Opening a Conversation between Department Chairs: Possibilities for the U.S. and Australia.Report as inadecuate




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This study identified and compared the environmental pressures and work-related stresses that impact the chairs of academic departments at universities in Australia and the United States. Surveys were mailed to every department chair at all 40 Australian universities (1680 chairs) with a 51 percent response rate. Surveys were also mailed to a sample of 800 chairs in the United States with a 66 percent response rate. Chair stress was examined within each group and compared across the groups. Factor analysis identified five stress variables common to both groups: (1) administrative relationship stress; (2) administrative tasks stress; (3) human relations stress; (4) academic role stress; and (5) external time stress. Among findings were that the same underlying variables defined stress constructs in both countries, but the administrative relationship dimension was significantly more stressful for Australian chairs while Americans suffered greater pressures from administrative task stress. However, Australian department heads were almost twice as productive in producing books, articles, professional papers, and meeting attendance than were American chairs. Data tables are appended. (Contains 36 references.) (Author/JLS)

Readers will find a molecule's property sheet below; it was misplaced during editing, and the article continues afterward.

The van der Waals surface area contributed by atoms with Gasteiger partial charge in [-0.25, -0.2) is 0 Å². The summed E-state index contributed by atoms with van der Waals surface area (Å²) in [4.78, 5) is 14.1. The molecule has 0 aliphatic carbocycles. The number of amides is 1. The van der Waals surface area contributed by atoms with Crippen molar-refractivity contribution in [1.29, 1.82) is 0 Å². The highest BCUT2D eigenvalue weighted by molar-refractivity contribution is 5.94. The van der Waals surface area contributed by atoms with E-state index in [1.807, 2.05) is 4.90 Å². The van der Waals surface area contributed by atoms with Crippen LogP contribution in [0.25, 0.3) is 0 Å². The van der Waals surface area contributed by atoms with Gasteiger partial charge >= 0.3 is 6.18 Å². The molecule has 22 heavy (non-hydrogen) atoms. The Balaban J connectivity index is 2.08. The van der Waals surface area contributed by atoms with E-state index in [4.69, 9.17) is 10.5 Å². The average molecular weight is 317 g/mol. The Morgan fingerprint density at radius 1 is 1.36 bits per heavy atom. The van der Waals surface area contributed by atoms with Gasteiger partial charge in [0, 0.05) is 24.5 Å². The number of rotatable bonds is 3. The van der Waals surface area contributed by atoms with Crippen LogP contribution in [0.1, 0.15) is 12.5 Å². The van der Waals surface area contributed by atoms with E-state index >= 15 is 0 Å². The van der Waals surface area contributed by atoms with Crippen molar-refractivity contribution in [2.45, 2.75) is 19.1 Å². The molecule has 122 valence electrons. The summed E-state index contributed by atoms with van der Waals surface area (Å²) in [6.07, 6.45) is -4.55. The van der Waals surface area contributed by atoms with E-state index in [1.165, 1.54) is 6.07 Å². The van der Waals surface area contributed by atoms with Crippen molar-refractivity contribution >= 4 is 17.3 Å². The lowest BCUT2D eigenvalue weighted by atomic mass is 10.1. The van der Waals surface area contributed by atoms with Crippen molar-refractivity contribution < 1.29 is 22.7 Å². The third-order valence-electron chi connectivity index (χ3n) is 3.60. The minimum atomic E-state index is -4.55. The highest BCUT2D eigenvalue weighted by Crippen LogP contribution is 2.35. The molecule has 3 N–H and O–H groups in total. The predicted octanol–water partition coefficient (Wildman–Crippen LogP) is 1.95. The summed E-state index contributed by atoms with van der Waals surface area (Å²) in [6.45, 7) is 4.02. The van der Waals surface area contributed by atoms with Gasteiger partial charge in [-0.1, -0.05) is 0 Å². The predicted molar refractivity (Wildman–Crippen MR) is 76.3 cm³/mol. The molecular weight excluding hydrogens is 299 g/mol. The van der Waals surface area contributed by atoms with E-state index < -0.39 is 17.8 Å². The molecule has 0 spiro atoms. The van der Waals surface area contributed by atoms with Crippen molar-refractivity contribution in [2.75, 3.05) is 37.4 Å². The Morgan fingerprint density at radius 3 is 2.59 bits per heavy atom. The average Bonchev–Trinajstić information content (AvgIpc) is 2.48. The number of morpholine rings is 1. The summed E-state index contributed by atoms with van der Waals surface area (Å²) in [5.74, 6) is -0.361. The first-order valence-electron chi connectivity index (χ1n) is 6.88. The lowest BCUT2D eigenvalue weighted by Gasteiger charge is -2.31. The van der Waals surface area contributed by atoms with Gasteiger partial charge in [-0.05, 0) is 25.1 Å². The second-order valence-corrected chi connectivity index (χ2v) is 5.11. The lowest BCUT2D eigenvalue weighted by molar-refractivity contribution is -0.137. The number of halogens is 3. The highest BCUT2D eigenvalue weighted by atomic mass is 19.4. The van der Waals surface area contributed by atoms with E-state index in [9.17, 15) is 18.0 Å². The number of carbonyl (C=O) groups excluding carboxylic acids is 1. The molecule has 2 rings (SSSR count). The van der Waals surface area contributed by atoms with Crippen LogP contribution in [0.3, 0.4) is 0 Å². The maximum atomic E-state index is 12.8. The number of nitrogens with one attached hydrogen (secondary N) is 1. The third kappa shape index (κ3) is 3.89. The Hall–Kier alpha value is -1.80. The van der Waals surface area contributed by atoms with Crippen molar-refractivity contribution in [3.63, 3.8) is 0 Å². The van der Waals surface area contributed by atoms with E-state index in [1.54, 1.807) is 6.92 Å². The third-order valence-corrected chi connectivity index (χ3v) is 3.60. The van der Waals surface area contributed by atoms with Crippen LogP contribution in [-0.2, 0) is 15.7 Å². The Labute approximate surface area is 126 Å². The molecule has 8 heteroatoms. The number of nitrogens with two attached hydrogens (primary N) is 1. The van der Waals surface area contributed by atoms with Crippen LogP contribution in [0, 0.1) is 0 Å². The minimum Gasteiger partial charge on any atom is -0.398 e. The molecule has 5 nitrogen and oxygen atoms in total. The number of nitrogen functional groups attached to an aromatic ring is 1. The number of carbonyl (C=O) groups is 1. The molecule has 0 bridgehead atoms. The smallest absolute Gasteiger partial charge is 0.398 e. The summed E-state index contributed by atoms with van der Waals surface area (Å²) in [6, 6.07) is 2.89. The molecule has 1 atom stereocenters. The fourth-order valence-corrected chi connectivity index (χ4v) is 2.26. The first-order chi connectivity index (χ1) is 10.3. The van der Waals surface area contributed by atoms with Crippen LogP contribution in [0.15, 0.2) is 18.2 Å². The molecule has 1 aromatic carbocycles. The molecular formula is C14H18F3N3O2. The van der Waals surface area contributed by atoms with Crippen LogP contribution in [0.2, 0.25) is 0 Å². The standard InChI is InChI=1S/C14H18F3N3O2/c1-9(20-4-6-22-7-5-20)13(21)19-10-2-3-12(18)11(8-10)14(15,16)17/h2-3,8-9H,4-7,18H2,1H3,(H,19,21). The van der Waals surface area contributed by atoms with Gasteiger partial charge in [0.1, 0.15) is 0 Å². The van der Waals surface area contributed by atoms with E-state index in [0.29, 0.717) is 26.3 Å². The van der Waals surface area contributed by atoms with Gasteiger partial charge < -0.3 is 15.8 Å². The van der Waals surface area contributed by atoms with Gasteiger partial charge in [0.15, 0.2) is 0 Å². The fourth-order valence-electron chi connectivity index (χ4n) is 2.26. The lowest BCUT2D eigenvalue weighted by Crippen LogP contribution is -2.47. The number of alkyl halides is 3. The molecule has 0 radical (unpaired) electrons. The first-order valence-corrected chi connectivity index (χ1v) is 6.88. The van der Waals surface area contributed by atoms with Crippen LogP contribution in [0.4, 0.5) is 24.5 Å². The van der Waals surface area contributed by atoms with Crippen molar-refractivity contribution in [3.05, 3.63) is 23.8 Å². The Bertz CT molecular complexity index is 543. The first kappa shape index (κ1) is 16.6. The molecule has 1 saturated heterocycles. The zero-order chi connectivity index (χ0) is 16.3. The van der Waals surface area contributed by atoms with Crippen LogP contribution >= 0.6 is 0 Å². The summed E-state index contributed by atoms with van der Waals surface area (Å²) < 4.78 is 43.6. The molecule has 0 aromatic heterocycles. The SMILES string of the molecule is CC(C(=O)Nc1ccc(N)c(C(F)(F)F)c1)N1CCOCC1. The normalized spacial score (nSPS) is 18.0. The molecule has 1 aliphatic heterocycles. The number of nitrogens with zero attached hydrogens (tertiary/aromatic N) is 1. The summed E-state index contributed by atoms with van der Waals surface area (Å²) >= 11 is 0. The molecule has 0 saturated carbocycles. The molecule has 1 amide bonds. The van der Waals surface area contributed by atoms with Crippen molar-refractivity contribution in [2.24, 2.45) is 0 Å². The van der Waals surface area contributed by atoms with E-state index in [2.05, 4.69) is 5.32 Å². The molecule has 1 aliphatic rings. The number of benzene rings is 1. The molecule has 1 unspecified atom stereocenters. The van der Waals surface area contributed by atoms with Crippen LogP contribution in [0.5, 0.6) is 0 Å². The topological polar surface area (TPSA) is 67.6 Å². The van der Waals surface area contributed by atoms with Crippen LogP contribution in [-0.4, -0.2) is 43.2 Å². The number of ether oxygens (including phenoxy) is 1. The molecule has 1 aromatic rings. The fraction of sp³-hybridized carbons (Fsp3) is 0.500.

Descriptors: Administrator Behavior, Administrator Characteristics, Administrator Role, College Administration, College Faculty, Comparative Education, Department Heads, Faculty Publishing, Faculty Workload, Foreign Countries, Higher Education, Productivity, Stress Variables, Universities











Author: Wolverton, Mimi; And Others

Source: https://eric.ed.gov/?q=a&ft=on&ff1=dtySince_1992&pg=10597&id=ED407886



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